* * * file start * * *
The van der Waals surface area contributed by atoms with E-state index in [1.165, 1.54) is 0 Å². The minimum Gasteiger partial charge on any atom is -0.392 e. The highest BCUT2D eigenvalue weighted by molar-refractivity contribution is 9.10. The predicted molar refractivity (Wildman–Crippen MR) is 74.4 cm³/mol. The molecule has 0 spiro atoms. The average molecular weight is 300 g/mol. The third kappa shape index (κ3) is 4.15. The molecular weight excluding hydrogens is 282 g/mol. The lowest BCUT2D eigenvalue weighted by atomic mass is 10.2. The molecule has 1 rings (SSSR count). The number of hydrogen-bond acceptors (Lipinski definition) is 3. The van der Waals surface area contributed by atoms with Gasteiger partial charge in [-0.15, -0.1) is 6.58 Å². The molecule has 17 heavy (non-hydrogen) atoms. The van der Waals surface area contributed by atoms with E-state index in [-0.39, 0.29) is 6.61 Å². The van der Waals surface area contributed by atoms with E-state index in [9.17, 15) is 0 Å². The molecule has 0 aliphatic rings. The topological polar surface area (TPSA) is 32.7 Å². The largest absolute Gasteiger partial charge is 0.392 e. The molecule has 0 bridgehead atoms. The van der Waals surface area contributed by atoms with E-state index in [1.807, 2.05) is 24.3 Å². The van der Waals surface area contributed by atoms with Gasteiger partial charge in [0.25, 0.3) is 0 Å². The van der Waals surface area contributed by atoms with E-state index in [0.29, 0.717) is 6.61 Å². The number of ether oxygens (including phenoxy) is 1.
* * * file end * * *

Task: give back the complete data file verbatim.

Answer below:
The van der Waals surface area contributed by atoms with E-state index in [1.165, 1.54) is 0 Å². The minimum Gasteiger partial charge on any atom is -0.392 e. The highest BCUT2D eigenvalue weighted by molar-refractivity contribution is 9.10. The predicted molar refractivity (Wildman–Crippen MR) is 74.4 cm³/mol. The molecule has 0 spiro atoms. The average molecular weight is 300 g/mol. The third kappa shape index (κ3) is 4.15. The molecular weight excluding hydrogens is 282 g/mol. The lowest BCUT2D eigenvalue weighted by atomic mass is 10.2. The molecule has 1 rings (SSSR count). The number of hydrogen-bond acceptors (Lipinski definition) is 3. The van der Waals surface area contributed by atoms with Gasteiger partial charge in [-0.15, -0.1) is 6.58 Å². The molecule has 17 heavy (non-hydrogen) atoms. The van der Waals surface area contributed by atoms with E-state index in [-0.39, 0.29) is 6.61 Å². The van der Waals surface area contributed by atoms with E-state index in [9.17, 15) is 0 Å². The molecule has 0 aliphatic rings. The topological polar surface area (TPSA) is 32.7 Å². The largest absolute Gasteiger partial charge is 0.392 e. The molecule has 0 bridgehead atoms. The van der Waals surface area contributed by atoms with E-state index in [1.807, 2.05) is 24.3 Å². The van der Waals surface area contributed by atoms with Gasteiger partial charge in [0.25, 0.3) is 0 Å². The van der Waals surface area contributed by atoms with E-state index in [0.29, 0.717) is 6.61 Å². The number of ether oxygens (including phenoxy) is 1.